It’s fitting that the battle for our persecuted priests is raging in the Diocese of Rockford, Illinois. It was here, one hundred years ago, that the diocese’s first bishop, the Reverend Peter J. Muldoon, issued letters to his priests calling them to form what he called “parish councils.” Muldoon had come of age in the aftermath of Rerum Novarum, Pope Leo XIII’s encyclical considered to be the first of the Church’s “social teachings,” and he sought a means whereby each parish could implement those teachings in their local communities. His vision was to use the parish councils to bring in members of the laity, teach them Leo’s principles, and then send them out, “as spokes going outward from the center of a wheel,” into the world to make it a better place for the poor and oppressed.
The idea was perfectly consistent with what were understood to be the proper roles of bishops and laity. As noted in Scripture, when the apostles created the office of deacon, the idea was to put others in charge of the congregation’s social needs so that the bishops “may be free to preach the Gospel.” The bishops’ role was to teach the laity the Faith. The laity’s role was to then bring that Faith into the world. Bishop Muldoon’s “parish councils” were designed to do just that: bishops would teach the laity Leo’s social principles, and the laity would then go forth and make them a reality in the world. Muldoon believed in the power that well-catechized Catholic warriors could affect in the world when they were armed with Truth and a proper understanding of the Church’s social teaching.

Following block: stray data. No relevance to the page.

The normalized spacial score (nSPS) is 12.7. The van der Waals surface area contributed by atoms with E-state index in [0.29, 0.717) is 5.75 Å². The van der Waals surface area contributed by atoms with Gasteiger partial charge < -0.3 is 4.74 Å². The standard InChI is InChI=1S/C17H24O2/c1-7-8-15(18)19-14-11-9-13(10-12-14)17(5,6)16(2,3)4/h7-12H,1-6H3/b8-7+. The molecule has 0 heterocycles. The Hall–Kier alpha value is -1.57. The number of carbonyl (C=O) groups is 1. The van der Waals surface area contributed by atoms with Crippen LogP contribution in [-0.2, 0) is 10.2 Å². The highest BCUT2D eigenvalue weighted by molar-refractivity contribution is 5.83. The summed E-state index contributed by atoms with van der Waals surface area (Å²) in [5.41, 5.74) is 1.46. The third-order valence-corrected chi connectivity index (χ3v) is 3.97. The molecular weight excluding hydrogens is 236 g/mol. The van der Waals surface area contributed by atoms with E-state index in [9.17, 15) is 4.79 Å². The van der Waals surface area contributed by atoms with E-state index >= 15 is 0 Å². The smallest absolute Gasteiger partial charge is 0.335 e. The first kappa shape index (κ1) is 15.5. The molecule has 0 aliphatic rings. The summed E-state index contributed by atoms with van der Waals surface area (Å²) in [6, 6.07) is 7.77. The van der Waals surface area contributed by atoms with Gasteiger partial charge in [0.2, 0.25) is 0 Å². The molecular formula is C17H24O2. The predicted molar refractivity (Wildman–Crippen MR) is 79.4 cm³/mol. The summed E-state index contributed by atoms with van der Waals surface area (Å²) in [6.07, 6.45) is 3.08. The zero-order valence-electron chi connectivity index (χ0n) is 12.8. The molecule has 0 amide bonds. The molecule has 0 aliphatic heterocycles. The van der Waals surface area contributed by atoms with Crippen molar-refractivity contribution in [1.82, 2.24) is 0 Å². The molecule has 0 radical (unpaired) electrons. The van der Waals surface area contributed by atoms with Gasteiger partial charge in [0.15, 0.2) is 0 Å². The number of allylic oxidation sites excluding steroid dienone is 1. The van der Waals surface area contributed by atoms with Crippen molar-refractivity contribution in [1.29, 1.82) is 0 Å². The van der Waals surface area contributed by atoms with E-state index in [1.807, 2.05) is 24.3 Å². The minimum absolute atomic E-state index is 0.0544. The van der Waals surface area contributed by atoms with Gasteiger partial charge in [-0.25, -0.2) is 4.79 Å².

A reading of historian Michael Warner’s 1995 publication Changing Witness: Catholic Bishops and Public Policy, 1917-1994, gives insight into how the Church’s implementation of its social teachings was actually carried out in America. Warner traces how the bishops, throughout the course of the 20th century, grew more and more involved in the formation of public policy. Rather than teach the laity and then let them be the instruments of social change, they proceeded to usurp the laity’s role in the public square until, as Warner puts it, they had descended so far into the minutiae of public policy that they had become, by 1994, just one more of the country’s many “political interest groups.”